Ocean City Today
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Commissioners reject joint Narcan plan for county jail

Vote blocks availability anti-overdose spray to inmates upon their release
By Brian Gilliland | Jul 20, 2017

(July 21, 2017) A memorandum of understanding between the health department and county jail to provide life-saving doses of opioid blocker Narcan to addicted inmates as they are released from detainment was soundly rejected by the Worcester County Commissioners this week.

The plan was called an extension of existing training services the health department already provides to law enforcement, emergency responders, the general public and inmates as the state grapples with an addiction epidemic.

Gov. Larry Hogan declared a state of emergency in March to release funding and resources to help combat the growing opiate problem in the state.

According to Debra Stevens, director of community health and preparedness at the health department, based on last year’s numbers, 59 people would have been eligible to receive the drug, with the county bearing the $75 per unit cost. Each unit contains two doses.

To run the program for the year would have been less than $4,500, based on those numbers.

Ocean City’s representative on the board, Joe Mitrecic, led the opposition to the measure by pointing out the ready availability of the drug in local pharmacies, and the fact that other life-saving drugs, like insulin for diabetics, EpiPens for those with allergies, and heart medications all required prescriptions.

“When [Narcan] first came out, you had to take a course, now you don’t have to. You can walk in and purchase it for $45 without insurance and for $1” using either Medicare or Medicaid, he said. “This flies in the face of common sense.”

Commissioner president Jim Bunting was more direct.

“I don’t want to vote on it, I don’t support it and I want this over with,” he said, though the other commissioners present each wanted to have their say.

Commissioner Bud Church explained that during a recent meeting in Annapolis, a representative of Allegany County said it had two volunteer fire companies on the verge of bankruptcy because they are not reimbursed for overdose runs.

Commissioner Ted Elder said that by supplying the drug to those in addiction recovery was like supplying people with a safety net, which therefore led to an increased risk of overdose.

“I think it’s human nature. You sent people out there on a tightrope and people are encouraged because you’re sending them out there with a safety net,” he said.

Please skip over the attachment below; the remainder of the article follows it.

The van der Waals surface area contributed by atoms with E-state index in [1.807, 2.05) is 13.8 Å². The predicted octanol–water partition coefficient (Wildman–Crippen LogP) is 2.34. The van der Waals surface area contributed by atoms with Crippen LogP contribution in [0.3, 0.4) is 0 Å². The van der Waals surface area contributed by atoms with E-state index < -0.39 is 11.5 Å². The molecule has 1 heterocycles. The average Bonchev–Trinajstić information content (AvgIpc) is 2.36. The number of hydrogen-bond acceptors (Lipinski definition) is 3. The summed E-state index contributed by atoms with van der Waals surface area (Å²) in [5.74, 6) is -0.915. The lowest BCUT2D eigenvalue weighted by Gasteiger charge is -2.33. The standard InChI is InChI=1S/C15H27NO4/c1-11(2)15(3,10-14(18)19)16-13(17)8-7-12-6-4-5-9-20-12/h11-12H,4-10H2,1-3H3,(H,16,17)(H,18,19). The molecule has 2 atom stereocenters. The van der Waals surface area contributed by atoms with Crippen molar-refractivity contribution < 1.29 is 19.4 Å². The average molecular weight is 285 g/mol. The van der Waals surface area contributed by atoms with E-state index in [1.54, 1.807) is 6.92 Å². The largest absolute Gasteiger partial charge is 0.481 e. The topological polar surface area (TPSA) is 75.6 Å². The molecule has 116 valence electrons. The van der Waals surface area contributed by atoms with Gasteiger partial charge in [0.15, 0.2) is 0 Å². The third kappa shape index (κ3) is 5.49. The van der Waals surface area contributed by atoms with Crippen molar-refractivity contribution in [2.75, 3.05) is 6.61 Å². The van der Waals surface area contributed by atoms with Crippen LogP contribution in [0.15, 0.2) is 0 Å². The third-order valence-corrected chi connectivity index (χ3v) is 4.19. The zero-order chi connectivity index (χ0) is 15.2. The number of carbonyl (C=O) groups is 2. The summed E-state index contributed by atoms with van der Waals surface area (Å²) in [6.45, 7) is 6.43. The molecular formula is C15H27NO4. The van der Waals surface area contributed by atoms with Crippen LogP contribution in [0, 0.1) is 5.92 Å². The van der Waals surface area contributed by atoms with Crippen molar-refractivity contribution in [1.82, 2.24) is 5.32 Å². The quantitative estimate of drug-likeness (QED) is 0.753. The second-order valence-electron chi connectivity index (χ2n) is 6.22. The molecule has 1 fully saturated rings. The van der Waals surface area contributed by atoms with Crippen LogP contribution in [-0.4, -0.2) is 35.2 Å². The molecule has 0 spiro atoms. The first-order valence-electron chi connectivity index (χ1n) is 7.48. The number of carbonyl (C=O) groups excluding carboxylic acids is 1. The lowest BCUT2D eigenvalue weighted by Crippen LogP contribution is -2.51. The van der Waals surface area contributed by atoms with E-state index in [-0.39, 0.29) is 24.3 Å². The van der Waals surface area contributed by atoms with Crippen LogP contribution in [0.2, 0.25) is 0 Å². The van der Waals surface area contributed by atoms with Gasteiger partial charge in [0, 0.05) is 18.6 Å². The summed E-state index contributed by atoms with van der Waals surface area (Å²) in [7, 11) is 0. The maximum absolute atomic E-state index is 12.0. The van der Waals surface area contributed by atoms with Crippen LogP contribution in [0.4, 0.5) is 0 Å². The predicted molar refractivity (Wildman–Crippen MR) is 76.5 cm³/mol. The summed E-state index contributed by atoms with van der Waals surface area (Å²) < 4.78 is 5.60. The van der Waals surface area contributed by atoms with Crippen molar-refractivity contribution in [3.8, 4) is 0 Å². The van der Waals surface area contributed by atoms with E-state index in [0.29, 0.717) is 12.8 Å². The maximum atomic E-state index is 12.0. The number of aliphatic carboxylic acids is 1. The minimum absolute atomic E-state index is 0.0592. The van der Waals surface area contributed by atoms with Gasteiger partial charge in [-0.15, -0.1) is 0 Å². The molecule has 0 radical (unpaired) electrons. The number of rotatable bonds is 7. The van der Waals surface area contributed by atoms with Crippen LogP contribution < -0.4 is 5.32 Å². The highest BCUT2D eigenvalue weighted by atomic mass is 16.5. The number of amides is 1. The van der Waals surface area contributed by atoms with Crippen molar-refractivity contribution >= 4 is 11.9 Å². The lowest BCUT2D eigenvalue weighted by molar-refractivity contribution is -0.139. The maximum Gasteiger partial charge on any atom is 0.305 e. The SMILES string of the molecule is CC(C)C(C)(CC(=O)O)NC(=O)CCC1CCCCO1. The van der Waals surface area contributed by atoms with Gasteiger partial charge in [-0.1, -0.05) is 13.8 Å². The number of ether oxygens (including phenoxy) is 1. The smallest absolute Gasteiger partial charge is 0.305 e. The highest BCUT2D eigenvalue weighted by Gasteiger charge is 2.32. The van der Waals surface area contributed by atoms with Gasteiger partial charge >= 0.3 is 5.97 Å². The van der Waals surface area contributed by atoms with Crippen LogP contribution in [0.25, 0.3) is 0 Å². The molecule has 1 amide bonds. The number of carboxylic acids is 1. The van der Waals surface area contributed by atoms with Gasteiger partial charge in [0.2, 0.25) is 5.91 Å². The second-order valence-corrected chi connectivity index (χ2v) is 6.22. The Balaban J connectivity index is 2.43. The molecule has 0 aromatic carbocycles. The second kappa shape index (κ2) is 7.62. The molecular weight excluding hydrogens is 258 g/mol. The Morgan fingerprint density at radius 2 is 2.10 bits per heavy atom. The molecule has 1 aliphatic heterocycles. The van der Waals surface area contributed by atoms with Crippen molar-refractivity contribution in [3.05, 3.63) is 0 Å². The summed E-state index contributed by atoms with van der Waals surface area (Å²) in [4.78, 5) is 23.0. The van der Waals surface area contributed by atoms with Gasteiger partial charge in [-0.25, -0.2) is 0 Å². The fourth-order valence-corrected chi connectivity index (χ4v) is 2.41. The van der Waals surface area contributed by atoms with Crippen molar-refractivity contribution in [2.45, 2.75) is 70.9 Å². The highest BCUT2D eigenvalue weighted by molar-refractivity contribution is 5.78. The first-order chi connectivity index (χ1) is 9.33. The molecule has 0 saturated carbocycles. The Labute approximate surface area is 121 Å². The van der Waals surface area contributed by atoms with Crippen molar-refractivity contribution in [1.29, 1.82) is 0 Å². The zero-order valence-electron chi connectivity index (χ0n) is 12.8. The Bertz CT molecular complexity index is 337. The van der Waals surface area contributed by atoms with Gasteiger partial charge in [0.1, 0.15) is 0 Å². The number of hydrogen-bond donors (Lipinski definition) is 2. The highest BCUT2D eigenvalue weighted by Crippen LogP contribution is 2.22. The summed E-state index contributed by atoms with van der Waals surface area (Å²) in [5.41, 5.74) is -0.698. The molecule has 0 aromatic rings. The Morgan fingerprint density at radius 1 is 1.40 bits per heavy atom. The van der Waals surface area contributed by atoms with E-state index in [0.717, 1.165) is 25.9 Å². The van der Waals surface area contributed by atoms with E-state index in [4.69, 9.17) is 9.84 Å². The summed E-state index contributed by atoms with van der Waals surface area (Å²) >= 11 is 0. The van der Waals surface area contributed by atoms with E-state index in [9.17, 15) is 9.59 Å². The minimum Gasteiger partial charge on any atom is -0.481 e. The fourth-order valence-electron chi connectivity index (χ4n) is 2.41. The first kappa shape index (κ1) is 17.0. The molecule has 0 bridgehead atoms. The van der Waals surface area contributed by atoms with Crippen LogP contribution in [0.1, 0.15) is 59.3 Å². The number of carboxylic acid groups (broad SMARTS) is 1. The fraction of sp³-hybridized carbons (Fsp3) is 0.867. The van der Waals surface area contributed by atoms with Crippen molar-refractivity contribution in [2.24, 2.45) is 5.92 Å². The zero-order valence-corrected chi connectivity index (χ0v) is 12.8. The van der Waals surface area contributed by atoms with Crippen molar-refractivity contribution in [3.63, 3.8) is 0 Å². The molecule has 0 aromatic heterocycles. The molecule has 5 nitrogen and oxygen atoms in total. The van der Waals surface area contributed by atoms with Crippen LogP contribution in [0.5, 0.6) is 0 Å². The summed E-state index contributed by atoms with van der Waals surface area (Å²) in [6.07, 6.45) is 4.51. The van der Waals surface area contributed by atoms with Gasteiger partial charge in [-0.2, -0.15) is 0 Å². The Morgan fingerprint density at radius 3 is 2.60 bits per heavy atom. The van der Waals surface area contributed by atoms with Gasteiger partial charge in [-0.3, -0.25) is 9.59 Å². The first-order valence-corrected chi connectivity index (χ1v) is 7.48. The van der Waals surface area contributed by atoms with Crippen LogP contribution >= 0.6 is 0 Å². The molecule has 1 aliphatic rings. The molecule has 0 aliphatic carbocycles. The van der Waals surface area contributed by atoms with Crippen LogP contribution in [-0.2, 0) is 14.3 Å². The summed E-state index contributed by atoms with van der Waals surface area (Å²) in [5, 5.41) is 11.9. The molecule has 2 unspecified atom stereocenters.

Commissioner Merrill Lockfaw said the health department was taking the wrong approach, and needed to view the issue through the lens of smoking cessation. He also questioned who would administer the drug, presumably because the person it was issued to would be unconscious or worse in the event it became necessary to use.

Commissioner Diana Purnell thought the commissioners should do something about the problem, though not necessarily this plan. Because Narcan is so readily available, she said, perhaps the county could provide another service, but didn’t elaborate on any other ideas.

County Heath Officer Becky Jones, in her inaugural address to the commissioners, asked if the issue could be tabled to allow the department to return with more information.

Bunting said he would rather not take a stance on the plan at all, and asked if a motion on the listed agenda item for approval was necessary. He was informed by county administration that it was.

Church suggested the county try the program on a limited basis — six months — to give officials a better understanding of what managing the program might actually entail. He made a motion to initiate the plan as outlined by the two agencies on a trial basis, which was seconded by Purnell, but failed as the remaining commissioners voted against the measure.

A second motion to deny the health department and county jail permission to implement the program passed six votes to zero.

Commissioner Chip Bertino was absent from the meeting.

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